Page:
2. You’ll never figure out all the reasons for cart abandonment

Data can tell us a lot, but it can’t tell us everything when it comes to why customers leave a site without purchasing anything. You could be giving away free money and someone would always end up leaving the site for no reason that we can make sense of. Like point number one, this is also just a fact and it’s best to accept it.

With those points in mind, let’s jump into the problems and solutions to help maximize your chances of increasing sales and decreasing cart abandonment.

Here are some of the main issues that lead to shopping cart abandonment:

Displaying cart contents  

Give your customers clarity and control with their carts. The more obvious it is to understand what’s in the cart and the final cost the better for customers. Customer’s don’t like surprises! By giving your customers control of their cart, it makes things like updating quantities or removing products easier. Customers like ease-of-use!

Get CTA’s right

The number one thing to make sure you get right is adding appropriately placed CTA’s that allow customers to continue checkout. There should be two calls to action - one above and below the cart. Giving the customer multiple options to do the same task increases the chances of them being able to find the button and click on it. Keep in mind that we’re always trying to guide the customer to the checkout pages!

Unexpected Shipping Costs

The Brilliance study found that the top reason for shopping cart abandonment was unexpected shipping costs, taxes, and fees.

Companies like Amazon have spoiled us into believing that we should never have to pay shipping costs. I’m sure you’re like me and that every time you reach a checkout page and your total increases by $7.50(ish) you rethink even buying that purchase. Most of the time I won’t even purchase the item and I’m definitely not alone here.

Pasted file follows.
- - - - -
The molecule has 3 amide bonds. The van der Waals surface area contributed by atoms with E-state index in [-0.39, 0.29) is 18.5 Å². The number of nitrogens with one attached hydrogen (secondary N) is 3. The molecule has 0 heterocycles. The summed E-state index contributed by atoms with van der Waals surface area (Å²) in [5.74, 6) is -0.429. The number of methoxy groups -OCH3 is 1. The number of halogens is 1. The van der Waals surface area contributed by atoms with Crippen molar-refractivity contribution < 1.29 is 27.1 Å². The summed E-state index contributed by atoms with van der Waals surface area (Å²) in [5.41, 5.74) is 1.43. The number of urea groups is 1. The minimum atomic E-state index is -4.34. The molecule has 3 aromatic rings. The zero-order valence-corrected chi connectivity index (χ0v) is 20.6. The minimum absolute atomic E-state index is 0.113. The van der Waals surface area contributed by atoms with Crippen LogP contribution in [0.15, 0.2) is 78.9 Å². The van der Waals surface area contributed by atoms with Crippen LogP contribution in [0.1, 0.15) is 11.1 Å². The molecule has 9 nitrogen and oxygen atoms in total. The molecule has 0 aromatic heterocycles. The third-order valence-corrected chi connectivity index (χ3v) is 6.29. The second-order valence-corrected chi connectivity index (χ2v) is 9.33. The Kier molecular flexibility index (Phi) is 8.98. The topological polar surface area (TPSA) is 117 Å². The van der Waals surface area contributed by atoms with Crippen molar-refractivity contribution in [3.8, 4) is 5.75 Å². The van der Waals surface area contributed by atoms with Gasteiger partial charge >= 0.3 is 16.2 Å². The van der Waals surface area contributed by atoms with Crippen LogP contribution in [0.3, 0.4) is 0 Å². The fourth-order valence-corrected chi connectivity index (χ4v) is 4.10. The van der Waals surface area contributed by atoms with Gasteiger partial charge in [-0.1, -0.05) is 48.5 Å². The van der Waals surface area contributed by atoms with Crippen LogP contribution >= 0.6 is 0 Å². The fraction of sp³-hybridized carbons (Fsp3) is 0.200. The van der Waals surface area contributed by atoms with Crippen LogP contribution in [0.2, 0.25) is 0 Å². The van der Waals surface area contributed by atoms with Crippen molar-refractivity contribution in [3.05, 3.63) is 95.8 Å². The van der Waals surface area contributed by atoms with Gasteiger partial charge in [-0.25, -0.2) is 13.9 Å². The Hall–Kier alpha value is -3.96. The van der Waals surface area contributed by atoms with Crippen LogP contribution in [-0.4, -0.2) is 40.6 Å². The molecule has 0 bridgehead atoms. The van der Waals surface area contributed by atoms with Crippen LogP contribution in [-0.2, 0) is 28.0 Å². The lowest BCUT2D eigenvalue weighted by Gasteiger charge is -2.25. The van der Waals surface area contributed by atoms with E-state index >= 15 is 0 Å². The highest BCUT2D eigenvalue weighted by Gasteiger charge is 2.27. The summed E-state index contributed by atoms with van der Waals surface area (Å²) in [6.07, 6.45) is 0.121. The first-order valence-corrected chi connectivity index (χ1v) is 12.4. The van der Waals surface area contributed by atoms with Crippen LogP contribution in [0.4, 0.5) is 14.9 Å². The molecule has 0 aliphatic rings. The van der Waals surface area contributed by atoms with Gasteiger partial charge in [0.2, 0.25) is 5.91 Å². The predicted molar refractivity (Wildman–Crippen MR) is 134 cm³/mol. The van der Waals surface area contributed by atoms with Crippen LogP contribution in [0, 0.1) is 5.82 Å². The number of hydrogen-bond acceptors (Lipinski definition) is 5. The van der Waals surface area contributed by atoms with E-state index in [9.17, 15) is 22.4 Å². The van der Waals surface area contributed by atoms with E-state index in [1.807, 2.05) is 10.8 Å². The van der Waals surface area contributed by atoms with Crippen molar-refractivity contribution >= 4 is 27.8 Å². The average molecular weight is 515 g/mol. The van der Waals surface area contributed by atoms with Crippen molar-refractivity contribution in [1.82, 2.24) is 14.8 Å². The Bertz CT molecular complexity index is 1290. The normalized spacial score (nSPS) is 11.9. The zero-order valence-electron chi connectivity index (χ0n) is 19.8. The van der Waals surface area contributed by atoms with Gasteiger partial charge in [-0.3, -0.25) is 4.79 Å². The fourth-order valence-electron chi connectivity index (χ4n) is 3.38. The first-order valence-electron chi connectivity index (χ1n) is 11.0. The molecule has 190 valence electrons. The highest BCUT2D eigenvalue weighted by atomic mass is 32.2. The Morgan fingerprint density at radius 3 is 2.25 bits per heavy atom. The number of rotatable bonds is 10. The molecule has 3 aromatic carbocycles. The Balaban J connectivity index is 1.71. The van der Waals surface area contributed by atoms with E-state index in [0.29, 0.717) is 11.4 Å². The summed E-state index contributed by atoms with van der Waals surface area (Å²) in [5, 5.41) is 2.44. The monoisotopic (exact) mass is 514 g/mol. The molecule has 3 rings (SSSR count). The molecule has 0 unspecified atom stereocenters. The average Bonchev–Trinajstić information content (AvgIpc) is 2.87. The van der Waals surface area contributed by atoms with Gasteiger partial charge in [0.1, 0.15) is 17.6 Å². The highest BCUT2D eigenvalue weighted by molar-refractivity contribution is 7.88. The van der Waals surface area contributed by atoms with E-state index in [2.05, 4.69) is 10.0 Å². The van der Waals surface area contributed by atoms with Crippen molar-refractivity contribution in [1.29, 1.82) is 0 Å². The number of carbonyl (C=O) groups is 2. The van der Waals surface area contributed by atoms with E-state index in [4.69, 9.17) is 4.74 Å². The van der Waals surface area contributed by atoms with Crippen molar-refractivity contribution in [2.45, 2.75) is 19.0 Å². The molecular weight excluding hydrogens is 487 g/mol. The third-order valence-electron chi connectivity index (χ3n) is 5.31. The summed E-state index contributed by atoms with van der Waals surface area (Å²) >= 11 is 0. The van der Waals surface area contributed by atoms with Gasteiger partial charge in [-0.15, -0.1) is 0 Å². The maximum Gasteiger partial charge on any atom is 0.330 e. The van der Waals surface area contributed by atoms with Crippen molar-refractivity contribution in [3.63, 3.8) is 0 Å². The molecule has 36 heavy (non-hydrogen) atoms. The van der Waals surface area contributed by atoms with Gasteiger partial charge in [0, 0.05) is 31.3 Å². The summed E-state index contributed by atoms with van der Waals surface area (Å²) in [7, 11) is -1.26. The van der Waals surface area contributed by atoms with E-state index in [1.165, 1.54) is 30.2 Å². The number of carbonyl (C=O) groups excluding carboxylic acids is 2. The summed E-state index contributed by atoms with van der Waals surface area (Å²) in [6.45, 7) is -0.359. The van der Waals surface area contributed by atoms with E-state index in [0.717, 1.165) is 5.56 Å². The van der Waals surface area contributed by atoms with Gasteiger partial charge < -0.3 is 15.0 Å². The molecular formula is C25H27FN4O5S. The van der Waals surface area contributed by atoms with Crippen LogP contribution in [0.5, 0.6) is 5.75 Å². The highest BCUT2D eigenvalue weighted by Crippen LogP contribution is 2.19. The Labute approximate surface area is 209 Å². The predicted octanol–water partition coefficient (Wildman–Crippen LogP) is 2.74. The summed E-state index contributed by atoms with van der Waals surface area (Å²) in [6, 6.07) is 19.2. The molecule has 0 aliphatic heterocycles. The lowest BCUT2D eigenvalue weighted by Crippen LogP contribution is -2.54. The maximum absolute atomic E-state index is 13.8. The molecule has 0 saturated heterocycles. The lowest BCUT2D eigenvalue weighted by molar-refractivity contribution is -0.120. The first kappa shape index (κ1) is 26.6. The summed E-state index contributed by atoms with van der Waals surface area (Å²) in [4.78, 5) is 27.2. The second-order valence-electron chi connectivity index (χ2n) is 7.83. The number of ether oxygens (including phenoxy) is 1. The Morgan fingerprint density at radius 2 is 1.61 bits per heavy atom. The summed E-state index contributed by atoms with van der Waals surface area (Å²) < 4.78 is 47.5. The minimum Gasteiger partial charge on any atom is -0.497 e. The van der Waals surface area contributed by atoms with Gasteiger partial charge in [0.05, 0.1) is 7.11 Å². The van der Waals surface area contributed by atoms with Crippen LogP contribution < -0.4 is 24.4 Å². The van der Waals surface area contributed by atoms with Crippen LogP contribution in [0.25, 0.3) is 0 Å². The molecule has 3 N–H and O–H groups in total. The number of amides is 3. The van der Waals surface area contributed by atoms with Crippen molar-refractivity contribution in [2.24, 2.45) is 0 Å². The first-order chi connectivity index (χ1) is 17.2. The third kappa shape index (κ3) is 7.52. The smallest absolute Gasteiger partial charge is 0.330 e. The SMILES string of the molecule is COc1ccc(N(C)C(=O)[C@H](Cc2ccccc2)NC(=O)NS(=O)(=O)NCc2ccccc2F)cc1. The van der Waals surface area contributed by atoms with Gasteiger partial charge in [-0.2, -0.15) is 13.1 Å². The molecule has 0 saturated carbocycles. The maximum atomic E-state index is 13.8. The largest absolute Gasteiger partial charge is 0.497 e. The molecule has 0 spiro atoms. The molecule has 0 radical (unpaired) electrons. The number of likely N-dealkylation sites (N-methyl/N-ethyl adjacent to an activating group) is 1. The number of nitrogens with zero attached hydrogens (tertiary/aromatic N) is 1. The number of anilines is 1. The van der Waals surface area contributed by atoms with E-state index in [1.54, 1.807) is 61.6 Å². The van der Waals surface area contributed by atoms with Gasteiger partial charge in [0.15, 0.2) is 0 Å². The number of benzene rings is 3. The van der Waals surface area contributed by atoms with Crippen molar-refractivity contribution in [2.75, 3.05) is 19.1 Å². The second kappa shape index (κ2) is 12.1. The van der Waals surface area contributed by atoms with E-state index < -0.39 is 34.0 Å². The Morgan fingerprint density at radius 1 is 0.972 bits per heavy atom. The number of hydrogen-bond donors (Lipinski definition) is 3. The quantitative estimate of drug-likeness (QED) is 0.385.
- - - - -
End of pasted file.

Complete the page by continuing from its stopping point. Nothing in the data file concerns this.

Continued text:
So what do you do?

Well, it’s simple. You have two choices:

1. Offer free shipping

2. Estimate shipping, taxes, and fees from the beginning and always keep your cart total visible

Offering free shipping isn’t viable to every business. In fact, it should be a carrot for customers and have some type of stipulation (ex. Spend $100 get free shipping). This increases sales and your customers don’t have to pay for shipping. It’s a win-win!

But if that offering free shipping isn’t what’s best for your company, no worries. This objection can still be resolved.

Studies have shown us that customers want companies to be transparent with their pricing upfront and over 50% of customers say their reason for leaving was that they were “presented with unexpected costs”.

When shipping, taxes, and fees are estimated from the beginning, the customer sees the total and isn’t in shock. This is also another benefit because it makes your customers have more trust in you (more on that later in the post).